Speaking of good coaching decisions, when word came down that Alain Vigneault had chosen to dress the rookie Chris Tanev over the veteran Andrew Alberts, there was some surprise, but it turned out to be a shrewd move. That said, it wasn’t nearly as difficult or gutsy as it appeared. One of the things working against Keith Ballard’s icetime this season has been his admitted discomfort playing the right side. (Consider, for instance, his hipchecks, which are always thrown with his left hip.) This has made it difficult for Vigneault to find a suitable partner for Ballard on a team overloaded with lefties. The right-handed Sami Salo would have been the best fit, but Salo was going to be stepping into the top-four to play with Alex Edler. This left Ballard to play with Alberts, who reason dictated would be the sixth defenseman. However, Alberts is a left-handed left D too, and he’s even less capable of playing on the wrong side. Worse, he isn’t a puck-mover, leaving the responsibility of breakout passes solely to Keith Ballard. This meant that Vigneault could either dress an awkward pairing of mismatched veterans with one uncomfortable puck-mover playing his wrong side, or a complete, puck-moving pairing with everything in its right place and over 20 games of experience as partners. Tough call.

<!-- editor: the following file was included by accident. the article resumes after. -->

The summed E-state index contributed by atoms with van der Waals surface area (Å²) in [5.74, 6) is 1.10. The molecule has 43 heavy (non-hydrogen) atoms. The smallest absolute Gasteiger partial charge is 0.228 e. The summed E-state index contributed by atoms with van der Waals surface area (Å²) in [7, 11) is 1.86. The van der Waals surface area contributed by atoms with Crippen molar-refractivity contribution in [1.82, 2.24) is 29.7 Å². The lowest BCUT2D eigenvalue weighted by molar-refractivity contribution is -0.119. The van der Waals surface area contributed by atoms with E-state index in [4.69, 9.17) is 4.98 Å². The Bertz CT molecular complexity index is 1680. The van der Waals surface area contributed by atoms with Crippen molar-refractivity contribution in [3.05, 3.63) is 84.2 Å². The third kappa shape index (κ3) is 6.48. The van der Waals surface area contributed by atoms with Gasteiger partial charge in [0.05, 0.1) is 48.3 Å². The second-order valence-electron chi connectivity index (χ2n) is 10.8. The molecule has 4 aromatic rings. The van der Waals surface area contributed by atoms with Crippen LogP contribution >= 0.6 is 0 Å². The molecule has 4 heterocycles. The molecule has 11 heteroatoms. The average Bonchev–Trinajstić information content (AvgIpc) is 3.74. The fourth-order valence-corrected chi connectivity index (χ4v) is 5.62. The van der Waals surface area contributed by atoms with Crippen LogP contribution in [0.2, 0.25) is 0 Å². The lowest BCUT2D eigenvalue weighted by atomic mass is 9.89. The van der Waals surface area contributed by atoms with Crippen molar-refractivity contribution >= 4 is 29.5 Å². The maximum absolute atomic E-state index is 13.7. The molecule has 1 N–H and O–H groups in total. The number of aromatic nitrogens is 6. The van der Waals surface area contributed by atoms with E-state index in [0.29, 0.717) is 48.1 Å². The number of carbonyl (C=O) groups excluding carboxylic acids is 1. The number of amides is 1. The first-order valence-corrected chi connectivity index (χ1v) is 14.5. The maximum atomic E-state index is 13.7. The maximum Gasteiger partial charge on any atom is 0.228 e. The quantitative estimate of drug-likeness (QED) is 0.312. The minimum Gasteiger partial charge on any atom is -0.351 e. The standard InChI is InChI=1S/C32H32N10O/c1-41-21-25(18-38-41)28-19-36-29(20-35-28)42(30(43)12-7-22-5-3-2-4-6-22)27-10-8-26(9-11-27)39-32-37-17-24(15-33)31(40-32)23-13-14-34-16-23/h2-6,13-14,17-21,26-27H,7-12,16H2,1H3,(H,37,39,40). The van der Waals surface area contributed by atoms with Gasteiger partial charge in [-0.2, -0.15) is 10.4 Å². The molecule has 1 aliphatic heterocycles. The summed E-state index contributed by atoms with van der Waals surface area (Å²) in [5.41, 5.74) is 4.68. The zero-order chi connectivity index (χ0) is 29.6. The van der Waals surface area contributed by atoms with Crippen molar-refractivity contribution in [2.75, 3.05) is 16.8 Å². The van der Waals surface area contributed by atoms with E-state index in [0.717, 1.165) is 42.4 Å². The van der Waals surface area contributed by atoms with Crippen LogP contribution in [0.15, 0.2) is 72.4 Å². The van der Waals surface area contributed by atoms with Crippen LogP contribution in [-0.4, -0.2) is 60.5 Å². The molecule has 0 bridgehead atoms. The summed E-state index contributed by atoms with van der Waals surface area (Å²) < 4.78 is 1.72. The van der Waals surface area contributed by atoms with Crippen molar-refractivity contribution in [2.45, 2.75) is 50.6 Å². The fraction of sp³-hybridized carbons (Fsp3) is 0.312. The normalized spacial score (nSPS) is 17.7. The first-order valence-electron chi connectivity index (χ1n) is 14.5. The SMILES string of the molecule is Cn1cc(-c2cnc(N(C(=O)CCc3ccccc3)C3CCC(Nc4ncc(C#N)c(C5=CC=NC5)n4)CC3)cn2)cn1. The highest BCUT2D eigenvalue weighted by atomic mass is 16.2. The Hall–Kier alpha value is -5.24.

The return of the Finnish MacInnis